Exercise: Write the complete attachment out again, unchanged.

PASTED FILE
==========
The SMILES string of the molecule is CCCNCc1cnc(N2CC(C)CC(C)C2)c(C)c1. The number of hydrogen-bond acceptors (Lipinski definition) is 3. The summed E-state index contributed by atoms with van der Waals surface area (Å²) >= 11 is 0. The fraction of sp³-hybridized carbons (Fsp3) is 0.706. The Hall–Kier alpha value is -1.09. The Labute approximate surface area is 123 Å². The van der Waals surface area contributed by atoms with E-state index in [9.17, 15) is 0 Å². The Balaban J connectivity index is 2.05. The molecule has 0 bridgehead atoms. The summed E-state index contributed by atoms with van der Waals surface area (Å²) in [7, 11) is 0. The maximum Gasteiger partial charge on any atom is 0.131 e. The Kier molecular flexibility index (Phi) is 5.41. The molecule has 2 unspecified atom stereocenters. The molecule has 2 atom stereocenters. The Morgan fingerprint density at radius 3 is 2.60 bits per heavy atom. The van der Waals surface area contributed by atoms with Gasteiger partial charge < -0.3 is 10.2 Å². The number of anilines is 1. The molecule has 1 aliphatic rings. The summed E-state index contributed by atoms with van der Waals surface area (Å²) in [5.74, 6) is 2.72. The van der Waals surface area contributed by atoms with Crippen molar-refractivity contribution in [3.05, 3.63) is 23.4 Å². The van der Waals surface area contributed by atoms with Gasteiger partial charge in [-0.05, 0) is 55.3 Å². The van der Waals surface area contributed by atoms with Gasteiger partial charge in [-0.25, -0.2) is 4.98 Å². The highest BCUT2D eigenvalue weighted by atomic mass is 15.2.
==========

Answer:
The SMILES string of the molecule is CCCNCc1cnc(N2CC(C)CC(C)C2)c(C)c1. The number of hydrogen-bond acceptors (Lipinski definition) is 3. The summed E-state index contributed by atoms with van der Waals surface area (Å²) >= 11 is 0. The fraction of sp³-hybridized carbons (Fsp3) is 0.706. The Hall–Kier alpha value is -1.09. The Labute approximate surface area is 123 Å². The van der Waals surface area contributed by atoms with E-state index in [9.17, 15) is 0 Å². The Balaban J connectivity index is 2.05. The molecule has 0 bridgehead atoms. The summed E-state index contributed by atoms with van der Waals surface area (Å²) in [7, 11) is 0. The maximum Gasteiger partial charge on any atom is 0.131 e. The Kier molecular flexibility index (Phi) is 5.41. The molecule has 2 unspecified atom stereocenters. The molecule has 2 atom stereocenters. The Morgan fingerprint density at radius 3 is 2.60 bits per heavy atom. The van der Waals surface area contributed by atoms with Gasteiger partial charge < -0.3 is 10.2 Å². The number of anilines is 1. The molecule has 1 aliphatic rings. The summed E-state index contributed by atoms with van der Waals surface area (Å²) in [5.74, 6) is 2.72. The van der Waals surface area contributed by atoms with Crippen molar-refractivity contribution in [3.05, 3.63) is 23.4 Å². The van der Waals surface area contributed by atoms with Gasteiger partial charge in [-0.05, 0) is 55.3 Å². The van der Waals surface area contributed by atoms with Gasteiger partial charge in [-0.25, -0.2) is 4.98 Å². The highest BCUT2D eigenvalue weighted by atomic mass is 15.2.